Nutrition for the Winter Blues
It is very tempting when feeling down or depressed to reach for comfort foods to make us feel better. These types of foods are often processed, sugar, fat and carb filled treats though which are not only unhealthy for the body, but also for the mind. Much research has been done showing a correlation between depression and processed foods. These studies have reported results such as food with added sugar interfering with brain chemicals that affect mood and eating foods with lots of trans fats causing an increase in the risk of depression by 48%. When you are already suffering with winter blues, you need to make sure you are getting lots of good brain foods that will support the production of feel good brain chemicals. That would include foods high in omega 3 fatty acids such as fish, walnuts, olive oil and AFA bluegreen algae, foods high in folate, a B vitamin the brain needs to produce chemicals that affect mood, foods with antioxidant polyphenols that help increase calmness and contentment and foods with amino acids which are the building blocks of protein that your brain needs to function well. This doesn’t mean you have to settle for foods that you won’t perceive as being a treat. Dark chocolate high in cocoa content gives an extra boost to brain chemicals like serotonin and dopamine.
Nutritional supplements can also help give you the nutrition that is supportive of brain health. AFA bluegreen algae has the nutrients, minerals and vitamins healthy brains crave and there are several algae supplements that also contain other ingredients known to help with stress and depressive symptoms. For example, this algae supplement also has wheatgrass juice, cordyceps mushrooms, bee pollen, turmeric, noni, and green tea. Turmeric in particular has been shown to help with stress related depression. Curcumin, found in turmeric, has been the basis of much research and found to have benefit for enhancing memory, for enhancing nerve growth in areas of the brain and as an antidepressant. It is also being studied and used in relation to treating Alzheimer’s. Another algae supplement with a combination of ubiquinol, reishi and oyster mushrooms, polyphenols from olives was designed to activate cellular energy to support a healthy cardiovascular system necessary for improving energy levels. Ubiquinol for example is an active antioxidant form of coenzyme Q10 which is important for stress relief and improved daily energy. And then there is this algae supplement that also has eleuthero, Ginkgo biloba, Lion’s Mane mushroom, bee pollen, wheatgrass juice, and noni. Bee pollen is reported to have a high amino acid content useful for stimulating memory and concentration, wheatgrass juice has been found to provide nutrients that support brain health and clearer thinking, and Gingko biloba has been used for a long time to promote increased memory and mental concentration by increasing circulation and providing increased oxygenation of brain cells. This combination means support to help you function when stress overwhelms you and put your mood back on an even keel.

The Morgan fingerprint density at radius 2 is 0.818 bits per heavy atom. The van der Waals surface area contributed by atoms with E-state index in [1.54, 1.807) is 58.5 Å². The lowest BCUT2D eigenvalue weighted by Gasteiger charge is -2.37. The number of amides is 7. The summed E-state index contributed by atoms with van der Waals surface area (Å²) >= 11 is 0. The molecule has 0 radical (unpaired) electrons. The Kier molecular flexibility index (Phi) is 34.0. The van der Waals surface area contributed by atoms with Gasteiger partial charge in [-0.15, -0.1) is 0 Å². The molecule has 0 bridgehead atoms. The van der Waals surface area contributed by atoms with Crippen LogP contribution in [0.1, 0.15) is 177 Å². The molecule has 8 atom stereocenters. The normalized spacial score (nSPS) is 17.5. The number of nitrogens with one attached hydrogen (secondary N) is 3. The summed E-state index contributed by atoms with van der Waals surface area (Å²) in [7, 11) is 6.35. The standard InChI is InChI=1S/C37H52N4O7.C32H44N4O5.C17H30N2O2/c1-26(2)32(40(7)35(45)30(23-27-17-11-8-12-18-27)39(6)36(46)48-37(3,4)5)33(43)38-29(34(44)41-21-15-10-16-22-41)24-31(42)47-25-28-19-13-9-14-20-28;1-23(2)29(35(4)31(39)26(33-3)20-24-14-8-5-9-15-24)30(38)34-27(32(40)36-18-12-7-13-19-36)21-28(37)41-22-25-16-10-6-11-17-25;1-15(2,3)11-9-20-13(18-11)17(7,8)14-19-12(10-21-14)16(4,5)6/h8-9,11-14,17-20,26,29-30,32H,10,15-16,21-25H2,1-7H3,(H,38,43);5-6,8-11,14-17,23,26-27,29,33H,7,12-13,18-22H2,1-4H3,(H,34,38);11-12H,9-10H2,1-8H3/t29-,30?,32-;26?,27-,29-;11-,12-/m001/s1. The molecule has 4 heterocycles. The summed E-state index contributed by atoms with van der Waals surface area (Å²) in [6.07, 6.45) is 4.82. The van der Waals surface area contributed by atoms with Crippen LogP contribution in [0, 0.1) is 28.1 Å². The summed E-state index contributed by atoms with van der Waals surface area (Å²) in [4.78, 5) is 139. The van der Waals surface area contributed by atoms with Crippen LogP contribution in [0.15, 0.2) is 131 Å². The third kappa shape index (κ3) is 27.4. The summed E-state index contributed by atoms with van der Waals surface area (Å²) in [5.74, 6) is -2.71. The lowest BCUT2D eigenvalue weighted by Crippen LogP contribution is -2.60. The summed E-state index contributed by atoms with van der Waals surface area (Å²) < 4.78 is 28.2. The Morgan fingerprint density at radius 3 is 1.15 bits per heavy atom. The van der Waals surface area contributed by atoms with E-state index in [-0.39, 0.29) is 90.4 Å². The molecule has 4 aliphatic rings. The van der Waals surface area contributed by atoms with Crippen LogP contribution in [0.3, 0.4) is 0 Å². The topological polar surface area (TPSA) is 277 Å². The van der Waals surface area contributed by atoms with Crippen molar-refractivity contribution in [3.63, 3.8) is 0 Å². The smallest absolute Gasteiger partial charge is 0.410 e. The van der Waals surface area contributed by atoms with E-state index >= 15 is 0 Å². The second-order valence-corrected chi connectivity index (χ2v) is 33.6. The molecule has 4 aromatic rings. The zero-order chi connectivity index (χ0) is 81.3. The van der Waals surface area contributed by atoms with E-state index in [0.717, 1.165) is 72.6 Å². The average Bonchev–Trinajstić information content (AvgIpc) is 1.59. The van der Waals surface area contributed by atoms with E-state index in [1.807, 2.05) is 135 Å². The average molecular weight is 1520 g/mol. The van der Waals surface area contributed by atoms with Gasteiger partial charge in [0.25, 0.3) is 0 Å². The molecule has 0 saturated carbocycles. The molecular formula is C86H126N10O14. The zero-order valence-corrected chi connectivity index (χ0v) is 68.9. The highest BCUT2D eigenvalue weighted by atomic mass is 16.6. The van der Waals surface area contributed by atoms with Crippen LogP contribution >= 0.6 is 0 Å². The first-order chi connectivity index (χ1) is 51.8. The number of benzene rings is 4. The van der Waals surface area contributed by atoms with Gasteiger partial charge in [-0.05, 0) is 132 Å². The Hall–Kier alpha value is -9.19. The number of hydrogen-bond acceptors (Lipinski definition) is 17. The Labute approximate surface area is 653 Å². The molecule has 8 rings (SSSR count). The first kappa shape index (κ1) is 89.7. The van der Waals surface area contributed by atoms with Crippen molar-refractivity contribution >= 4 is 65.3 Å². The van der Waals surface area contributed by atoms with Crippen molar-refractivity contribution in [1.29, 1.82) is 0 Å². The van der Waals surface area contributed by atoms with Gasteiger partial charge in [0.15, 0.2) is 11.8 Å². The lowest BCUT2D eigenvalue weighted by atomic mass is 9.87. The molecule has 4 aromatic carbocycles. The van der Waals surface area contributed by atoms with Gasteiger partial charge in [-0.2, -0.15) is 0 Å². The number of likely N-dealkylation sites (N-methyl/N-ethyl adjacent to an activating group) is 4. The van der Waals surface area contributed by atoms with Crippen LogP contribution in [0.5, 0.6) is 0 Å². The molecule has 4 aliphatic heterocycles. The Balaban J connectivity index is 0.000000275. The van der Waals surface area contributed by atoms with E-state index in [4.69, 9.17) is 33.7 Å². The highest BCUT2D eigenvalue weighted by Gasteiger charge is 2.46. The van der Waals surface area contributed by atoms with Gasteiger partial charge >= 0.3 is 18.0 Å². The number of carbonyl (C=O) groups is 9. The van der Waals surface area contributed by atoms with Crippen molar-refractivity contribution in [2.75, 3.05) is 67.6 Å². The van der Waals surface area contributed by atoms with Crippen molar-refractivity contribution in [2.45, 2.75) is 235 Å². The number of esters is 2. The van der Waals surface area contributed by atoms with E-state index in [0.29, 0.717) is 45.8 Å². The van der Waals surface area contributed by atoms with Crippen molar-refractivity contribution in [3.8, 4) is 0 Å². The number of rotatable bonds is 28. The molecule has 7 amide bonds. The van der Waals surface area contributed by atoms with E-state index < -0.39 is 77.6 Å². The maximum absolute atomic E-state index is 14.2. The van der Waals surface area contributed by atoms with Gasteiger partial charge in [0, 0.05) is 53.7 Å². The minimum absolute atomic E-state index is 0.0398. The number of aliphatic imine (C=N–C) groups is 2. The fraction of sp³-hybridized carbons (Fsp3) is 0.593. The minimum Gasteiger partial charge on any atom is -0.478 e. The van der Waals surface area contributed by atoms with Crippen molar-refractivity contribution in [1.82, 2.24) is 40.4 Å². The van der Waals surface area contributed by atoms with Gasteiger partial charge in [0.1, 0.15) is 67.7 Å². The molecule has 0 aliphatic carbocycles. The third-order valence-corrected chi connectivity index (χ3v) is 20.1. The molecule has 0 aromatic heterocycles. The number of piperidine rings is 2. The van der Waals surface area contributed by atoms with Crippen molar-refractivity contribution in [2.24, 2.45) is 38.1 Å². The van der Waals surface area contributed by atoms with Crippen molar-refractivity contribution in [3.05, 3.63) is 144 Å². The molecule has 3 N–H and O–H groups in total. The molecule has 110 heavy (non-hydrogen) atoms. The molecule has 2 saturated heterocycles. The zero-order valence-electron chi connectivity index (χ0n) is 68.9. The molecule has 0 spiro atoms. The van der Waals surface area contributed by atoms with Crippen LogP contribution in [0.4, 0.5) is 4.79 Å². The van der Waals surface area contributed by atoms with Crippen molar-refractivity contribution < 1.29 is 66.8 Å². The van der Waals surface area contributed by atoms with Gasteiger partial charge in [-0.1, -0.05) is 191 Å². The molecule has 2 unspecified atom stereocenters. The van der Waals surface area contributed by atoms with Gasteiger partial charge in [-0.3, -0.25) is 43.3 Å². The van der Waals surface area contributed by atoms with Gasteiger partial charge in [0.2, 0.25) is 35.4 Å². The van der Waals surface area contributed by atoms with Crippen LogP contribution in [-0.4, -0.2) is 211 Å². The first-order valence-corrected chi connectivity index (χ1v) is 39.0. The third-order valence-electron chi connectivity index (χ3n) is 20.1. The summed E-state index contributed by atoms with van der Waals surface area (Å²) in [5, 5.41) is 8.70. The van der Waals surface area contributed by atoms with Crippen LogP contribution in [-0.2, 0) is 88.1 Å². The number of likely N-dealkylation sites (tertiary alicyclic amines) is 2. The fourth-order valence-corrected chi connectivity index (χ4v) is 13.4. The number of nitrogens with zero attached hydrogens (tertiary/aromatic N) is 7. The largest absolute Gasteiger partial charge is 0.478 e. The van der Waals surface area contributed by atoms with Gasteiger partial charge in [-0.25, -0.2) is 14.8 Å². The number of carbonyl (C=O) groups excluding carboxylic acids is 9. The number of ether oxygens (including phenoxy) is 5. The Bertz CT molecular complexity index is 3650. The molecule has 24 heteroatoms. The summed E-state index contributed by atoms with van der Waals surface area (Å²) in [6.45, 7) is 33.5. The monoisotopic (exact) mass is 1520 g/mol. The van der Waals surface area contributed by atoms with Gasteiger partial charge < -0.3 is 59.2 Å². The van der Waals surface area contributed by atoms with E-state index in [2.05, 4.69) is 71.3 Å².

You don’t have to succumb to the winter blues this year. If happiness is a choice, choose it for yourself. Using some of these tips and nutritional advice can help you find natural ways to lift your mood and have a more enjoyable winter season this year.